This article explores alliance agreements as the latest development in public sector collaborative contracting.
In the UK alliance agreements are a relatively recent development within the increasingly popular realm of collaborative working methods. The agreement, founded on the principles of “good faith” and a “no blame” culture, is an attempt to retreat from the more traditional adversarial and overly complex approach to contracting. The parties’ conduct is usually governed by a Charter where they agree to act in the “spirit of the project” and any disputes that may arise are dealt with on a consensus basis. To enable this, an Alliance Leadership Team is established that acts with representation from all sides. In essence, the aim is to create and maintain a harmonious relationship by aligning the interests of each party with the direction of the project as a whole.
Collaborative working methods are by no means a new phenomenon, but the reasoning for their increase is arguably twofold. The current economic climate and budgetary restraints mean that cash- strapped local authorities and public bodies have far less legal and financial weight to throw around. The structure of the agreement allows parties to proportion risk and reward between themselves on a much more cost- effective basis that could pay dividends further down the line. Traditionally, contracts often led to the public sector seeking to pass risk to its contractors, with little room to move or negotiate in simple procurement processes. In taking on far more risk than might otherwise be envisaged, contractors could potentially find themselves left with disastrous commercial consequences. An ability to escape the substantial and ever increasing costs of litigation and arbitration is certainly going to be welcomed by all parties concerned. Furthermore, with the increasingly complex nature of public procurements, local authorities could be given far greater involvement in the project and are more likely to be left with the intended outcome without entering into a joint venture nor creating a separate legal entity, where doing so in small projects would not be beneficial.
Where have they developed from?
The JCT suite of contracts have traditionally been the go-to contracts for both public and private sector projects. The criticism, however, has been that contracts such as those supplied by JCT placed both parties on the defensive, primarily looking after their own interests. This stance leads to parties unwilling to fully commit to the project in hand and disputes can quite easily arise. The contracts in themselves were rarely referred to, save for times of lengthy disputes, and the true intentions of the parties were not necessarily reflected in the wording.
The NEC suite of contracts were intended to be the suitable choice for collaboration and are a step away from the long-winded legal documents previously used to govern contractual relationships. The main characteristic that set NEC contracts out from the crowd was the incorporation of project management techniques and practices that enabled it to reflect the true intended relationship between all parties involved, whether it be the client, project managers or sub-contractors- all now have a greater involvement. The suite was drafted to deal not only with the initial construction element but also the management of the facility or project in question.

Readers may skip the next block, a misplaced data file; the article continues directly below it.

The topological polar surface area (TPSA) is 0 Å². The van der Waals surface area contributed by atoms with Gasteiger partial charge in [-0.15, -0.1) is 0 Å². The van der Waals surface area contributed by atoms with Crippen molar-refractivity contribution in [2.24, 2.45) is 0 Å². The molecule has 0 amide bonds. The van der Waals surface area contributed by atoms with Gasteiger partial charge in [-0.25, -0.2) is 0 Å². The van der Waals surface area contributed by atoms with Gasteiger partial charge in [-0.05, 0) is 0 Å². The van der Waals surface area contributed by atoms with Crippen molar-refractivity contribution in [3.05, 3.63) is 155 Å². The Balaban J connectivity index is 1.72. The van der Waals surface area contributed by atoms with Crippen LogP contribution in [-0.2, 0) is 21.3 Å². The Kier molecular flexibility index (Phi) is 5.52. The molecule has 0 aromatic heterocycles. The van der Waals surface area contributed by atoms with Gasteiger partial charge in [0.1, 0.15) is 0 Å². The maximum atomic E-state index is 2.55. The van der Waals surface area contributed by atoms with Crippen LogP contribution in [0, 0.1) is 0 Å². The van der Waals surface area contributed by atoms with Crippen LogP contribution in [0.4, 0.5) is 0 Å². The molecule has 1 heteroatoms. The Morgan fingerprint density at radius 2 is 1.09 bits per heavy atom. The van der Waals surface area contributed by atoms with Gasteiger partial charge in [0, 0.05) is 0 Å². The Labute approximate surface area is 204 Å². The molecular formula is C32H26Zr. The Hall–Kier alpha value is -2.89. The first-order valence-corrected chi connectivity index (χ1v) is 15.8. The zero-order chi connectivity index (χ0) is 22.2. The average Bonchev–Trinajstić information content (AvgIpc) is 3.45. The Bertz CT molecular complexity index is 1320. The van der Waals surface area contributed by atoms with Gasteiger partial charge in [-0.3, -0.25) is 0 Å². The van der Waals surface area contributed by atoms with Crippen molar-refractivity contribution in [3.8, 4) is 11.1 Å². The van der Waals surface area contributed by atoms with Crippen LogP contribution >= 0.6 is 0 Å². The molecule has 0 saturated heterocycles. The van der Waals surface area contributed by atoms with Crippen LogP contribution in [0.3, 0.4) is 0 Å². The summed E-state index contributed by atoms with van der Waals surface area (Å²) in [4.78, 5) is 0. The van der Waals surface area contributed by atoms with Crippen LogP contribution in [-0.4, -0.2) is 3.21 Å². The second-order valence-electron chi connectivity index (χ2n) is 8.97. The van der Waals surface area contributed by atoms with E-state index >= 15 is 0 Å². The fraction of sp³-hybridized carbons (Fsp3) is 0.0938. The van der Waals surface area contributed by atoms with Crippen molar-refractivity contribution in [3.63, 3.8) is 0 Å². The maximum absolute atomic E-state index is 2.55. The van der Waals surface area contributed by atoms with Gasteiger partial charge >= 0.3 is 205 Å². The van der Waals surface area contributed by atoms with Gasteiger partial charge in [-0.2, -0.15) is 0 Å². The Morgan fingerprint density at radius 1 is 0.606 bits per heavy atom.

The unique structure of alliance agreements are viewed by many as a step beyond the position adopted under NEC and perhaps a truer relationship of collaborative working. The emphasis on sharing the risk as opposed to merely transferring the risk to sub- contractors, and an obligation on each party to work consistently with the project Charter rather than in their own interests has the potential to vastly improve productivity and overall project satisfaction. However, to achieve total collaboration between the parties requires a radical change in the strategies and mind-sets of all involved, something far easier said than done. The existence of a “no blame” culture is something alien to many and will certainly take some time to become the norm.
What does the future hold?
One of the sectors experiencing a significant increase in alliance agreements and collaborative working in the UK is the rail industry. Amidst heavy criticism of rail service punctuality and significant infrastructure expenditure needed in the coming years, alliance agreements are being increasingly used to deliver the projects in a way that gives best overall value for passengers. Network Rail have entered into a number of alliance agreements to date with several regional rail operators with the purpose of bringing the operation of the trains and running of the tracks far closer together with the use of joint senior management teams.
With the increasing budgetary restraints and the ever developing world of procurement, it will be interesting to see whether the wider public sector becomes more willing to adopt this structure. One of the initial hurdles to overcome to make this model work is the sheer amount of dedicated time and resource needed to manage an agreement of this nature, a challenge at any time but which is particularly acute in times of public sector austerity. Many smaller projects may still be suitable for the traditional approach but if a public body is looking to undertake a large, complex multidisciplinary project then consideration should be given to proceeding under an alliance agreement or similar collaborative working method.
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